Confectionery Stall blogger and comedian Andy Zaltzman's audio show

How England could easily have won

Andy Zaltzman lays out a plausible scenario. Plus, not one but two guests, and a cattle fair (25:22)

January 21, 2010

Transcript

World Cricket Podcast

How England could easily have won

January 21, 2010

Here's a transcript of the latest instalment of the World Cricket podcast. The show contains two interviews, which aren't in this transcript, due to time, fate, and a lack of a qualified transcriber.

Hello, cricket nuts, and welcome to issue four of Andy Zaltzman's World Cricket Podcast, the planet's leading podcast that is recorded by a lapsed Jew in his living room. Hopefully. I'm Andy Zaltzman and I once cried when I was run out backing up. And I'm not afraid to tell you all that. The bowler fingertipped a straight-drive onto the stumps, I was out of my crease like a good young batsman should be, and I wept salty tears of despair as I trudged back into the oblivion. Pavilion, sorry. I was only 10. But it still keeps me awake at night. Haunted by failure and injustice. Still, it's only a game. Curse you cruel fate. I was batting like a dream that day. Albeit a dream that wasn't very good at batting. Still, I was definitely on for double figures. Right, on with the show.

Now I have previously promised you a guest on this podcast, and once again I cannot fulfil that promise. Because I've got two guests this week. Alex Bowden, author of the excellent King Cricket blog, and Australian comedian Justin Hamilton. More from them later.

So, it's been a busy week in cricketland. England very unluckily lost out in the fourth and final Test, being narrowly obliterated by an innings and lots by a rampant South Africa. But if England had batted infinitely better and bowled as well as South Africa did - well, the result could have been very different. So many ifs and buts. If Hashim Amla hadn't pulled off that incredible first-ball-of-the-match catch, if Jonathan Trott hadn't batted as if he'd left the oven on in his flat, if Kevin Pietersen wasn't more off the boil than a penguin's ice cream, if Matt Prior didn't keep going for the hook like a gluttonous but suicidal fish, if Dale Steyn had stayed injured instead of unfairly recovering, if Morne Morkel hadn't transformed from a toothless newt into a ravenous fire-breathing dinosaur, and if Fred Trueman and Jack Hobbs were both still fit to play... well, who knows how that Test would have gone.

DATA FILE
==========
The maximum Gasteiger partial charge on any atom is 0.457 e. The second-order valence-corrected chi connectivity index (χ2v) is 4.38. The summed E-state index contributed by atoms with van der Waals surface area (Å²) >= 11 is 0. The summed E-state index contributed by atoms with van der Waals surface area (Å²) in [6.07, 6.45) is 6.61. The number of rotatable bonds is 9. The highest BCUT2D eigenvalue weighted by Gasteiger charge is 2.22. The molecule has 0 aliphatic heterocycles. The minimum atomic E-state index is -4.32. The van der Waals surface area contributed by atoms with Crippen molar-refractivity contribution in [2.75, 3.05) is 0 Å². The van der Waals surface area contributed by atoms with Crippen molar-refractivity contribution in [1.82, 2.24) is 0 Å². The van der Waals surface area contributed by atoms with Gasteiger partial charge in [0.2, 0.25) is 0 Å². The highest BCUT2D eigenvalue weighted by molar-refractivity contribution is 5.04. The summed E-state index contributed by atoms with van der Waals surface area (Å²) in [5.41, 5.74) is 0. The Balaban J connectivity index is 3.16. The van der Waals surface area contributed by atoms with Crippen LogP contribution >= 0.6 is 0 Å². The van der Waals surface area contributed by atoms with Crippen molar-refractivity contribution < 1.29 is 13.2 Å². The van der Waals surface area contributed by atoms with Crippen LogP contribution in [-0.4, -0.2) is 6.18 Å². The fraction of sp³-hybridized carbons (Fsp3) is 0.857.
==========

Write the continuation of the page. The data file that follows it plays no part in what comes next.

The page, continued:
And if Daryl Harper, whilst watching the replay of Graeme Smith's edge behind early in the kind of match-turning hundred that he is irritatingly prone to playing against England, if Harper hadn't been playing the electric guitar and shouting the laws of cricket to himself, or whatever he was doing, and had therefore heard that edge... well, it's hard to see how South Africa would have recovered from that.